Are you interested in pursuing a PhD in Economics? A key discipline taught at the undergraduate level, economics is also one of the pillars of research at Sciences Po. Sergeï Guriev, Full Professor at the Economics Department in Sciences Po, director of studies in Economics at the Doctoral School, offers some advice and insights.
Tell us about your career...
Sergeï Guriev: Before coming to Sciences Po in 2013, I ran the New Economic School (NES), a small private university in Moscow which was established in 1992. I joined the NES as an assistant professor in 1998 and was appointed its director in 2004. The core programme at the NES was, and still is, a Master’s in economics which is in many respects similar to the Master’s in Economics at Sciences Po. While the NES has made a conscious decision not to create its own doctoral programme, we regularly sent many of our graduates to the leading PhD programmes in the US and Europe, so while working at NES I was always in close touch with doctoral programmes around the world.
What are your research interests?
SG: During my career I have done research in many fields of economics: I’ve worked on contract theory, development economics, labour economics, political economy, and economic history, and have written both theoretical and empirical papers. Today, I mostly work on the political economy of populism and on the political economy of modern non-democratic regimes.
You are the director of doctoral studies in economics. What do you find interesting about supporting the studies of Master's and PhD students?
SG: Sciences Po has the DNA of an institution that strives not just to understand, but also to transform the world. Most of our students focus on topics of great importance to society, economics, and politics. This means that talking to our students about their research is always exciting. Furthermore, thanks to the rapid development of theoretical and empirical methodology and the growing availability of data, the quality and rigour of our students’ research improve every year. This, however, is true of many other PhD programmes, so competition is tough. The good news is that our department has built a critical mass of faculty that can provide ideas and feedback to students in all fields of economics.
What do you believe are the keys to successfully completing a PhD?
SG: It is important to choose the right topic – the research question that matters, that you are passionate about, and that can be addressed with available methodology and data. But good ideas alone are not enough. Success in a PhD programme requires hard work and persistence, and this is not easy. At the undergraduate, and even Master’s, levels, there is a structured process for coursework. At the PhD level, students work independently. It is crucial for PhD students to be proactive, and to seek advice and feedback from faculty, visitors, and fellow students. Finally, in addition to doing research well, success requires presentation and writing skills – for this, of course, they need to attend many seminars (fortunately we have excellent seminar series), and read a lot.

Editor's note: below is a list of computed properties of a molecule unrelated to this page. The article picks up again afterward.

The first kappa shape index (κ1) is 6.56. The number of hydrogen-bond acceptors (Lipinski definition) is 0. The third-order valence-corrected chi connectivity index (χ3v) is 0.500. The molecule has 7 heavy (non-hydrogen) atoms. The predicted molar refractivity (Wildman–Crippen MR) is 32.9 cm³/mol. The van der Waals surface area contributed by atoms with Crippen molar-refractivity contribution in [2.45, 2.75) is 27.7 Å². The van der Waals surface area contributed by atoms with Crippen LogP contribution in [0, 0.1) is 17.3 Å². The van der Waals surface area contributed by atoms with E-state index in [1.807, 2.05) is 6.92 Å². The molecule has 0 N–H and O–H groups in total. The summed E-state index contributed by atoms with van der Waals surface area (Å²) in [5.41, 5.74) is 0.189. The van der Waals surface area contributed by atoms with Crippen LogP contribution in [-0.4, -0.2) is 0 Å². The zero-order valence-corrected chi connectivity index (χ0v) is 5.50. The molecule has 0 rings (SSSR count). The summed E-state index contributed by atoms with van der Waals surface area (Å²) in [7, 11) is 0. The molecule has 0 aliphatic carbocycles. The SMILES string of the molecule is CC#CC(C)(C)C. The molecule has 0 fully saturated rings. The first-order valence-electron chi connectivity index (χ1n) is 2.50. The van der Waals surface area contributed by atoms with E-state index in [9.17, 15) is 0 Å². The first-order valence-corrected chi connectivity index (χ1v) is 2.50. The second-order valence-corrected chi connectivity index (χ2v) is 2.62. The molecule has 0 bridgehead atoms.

Why are there so few women in economics?
SG: Economics does have a major gender problem – to a much greater extent than other disciplines, certainly more than other social sciences and even more than mathematics and natural sciences. The explanations are the same as in other male-dominated occupations: as economics has always been dominated by men, its practices (including those for selection and promotion) and social norms have been shaped to suit men and essentially discriminate against women. One of our researchers, Ghazala Azmat, Full Professor at the Sciences Po Department of Economics, explains this in an article in the latest issue of the research magazine Cogito: Gender Inequalities in Higher Education. The good news is that this problem is finally recognised by the profession and all economics departments around the world (including Sciences Po), and they now want to change the status quo. At the Sciences Po Economics Department, we are also strongly committed to increasing the number of female students and faculty. Some progress has been made in terms of hiring female faculty. When I arrived at Sciences Po in 2013, we had only two female tenure-track faculty, and zero tenured female faculty. Today, we have six tenure-track and two tenured female faculty. This is, of course, still a small minority; we still have the responsibility to do better.